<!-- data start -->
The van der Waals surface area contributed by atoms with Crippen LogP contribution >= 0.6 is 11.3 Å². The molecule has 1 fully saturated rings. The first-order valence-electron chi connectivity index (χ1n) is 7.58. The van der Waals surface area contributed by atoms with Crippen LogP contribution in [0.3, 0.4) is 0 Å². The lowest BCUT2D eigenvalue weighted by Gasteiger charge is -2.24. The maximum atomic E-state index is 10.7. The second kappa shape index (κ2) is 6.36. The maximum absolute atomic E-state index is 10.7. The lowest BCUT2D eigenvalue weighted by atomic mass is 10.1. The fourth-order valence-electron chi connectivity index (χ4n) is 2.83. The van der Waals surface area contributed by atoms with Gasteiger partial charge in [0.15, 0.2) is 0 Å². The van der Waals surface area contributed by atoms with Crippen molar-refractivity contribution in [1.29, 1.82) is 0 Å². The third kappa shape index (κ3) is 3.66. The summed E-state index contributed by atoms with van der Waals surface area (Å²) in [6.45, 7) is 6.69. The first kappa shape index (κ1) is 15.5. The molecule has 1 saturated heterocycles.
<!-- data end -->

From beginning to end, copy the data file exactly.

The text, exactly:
The van der Waals surface area contributed by atoms with Crippen LogP contribution >= 0.6 is 11.3 Å². The molecule has 1 fully saturated rings. The first-order valence-electron chi connectivity index (χ1n) is 7.58. The van der Waals surface area contributed by atoms with Crippen LogP contribution in [0.3, 0.4) is 0 Å². The lowest BCUT2D eigenvalue weighted by Gasteiger charge is -2.24. The maximum atomic E-state index is 10.7. The second kappa shape index (κ2) is 6.36. The maximum absolute atomic E-state index is 10.7. The lowest BCUT2D eigenvalue weighted by atomic mass is 10.1. The fourth-order valence-electron chi connectivity index (χ4n) is 2.83. The van der Waals surface area contributed by atoms with Gasteiger partial charge in [0.15, 0.2) is 0 Å². The van der Waals surface area contributed by atoms with Crippen molar-refractivity contribution in [1.29, 1.82) is 0 Å². The third kappa shape index (κ3) is 3.66. The summed E-state index contributed by atoms with van der Waals surface area (Å²) in [6.45, 7) is 6.69. The first kappa shape index (κ1) is 15.5. The molecule has 1 saturated heterocycles.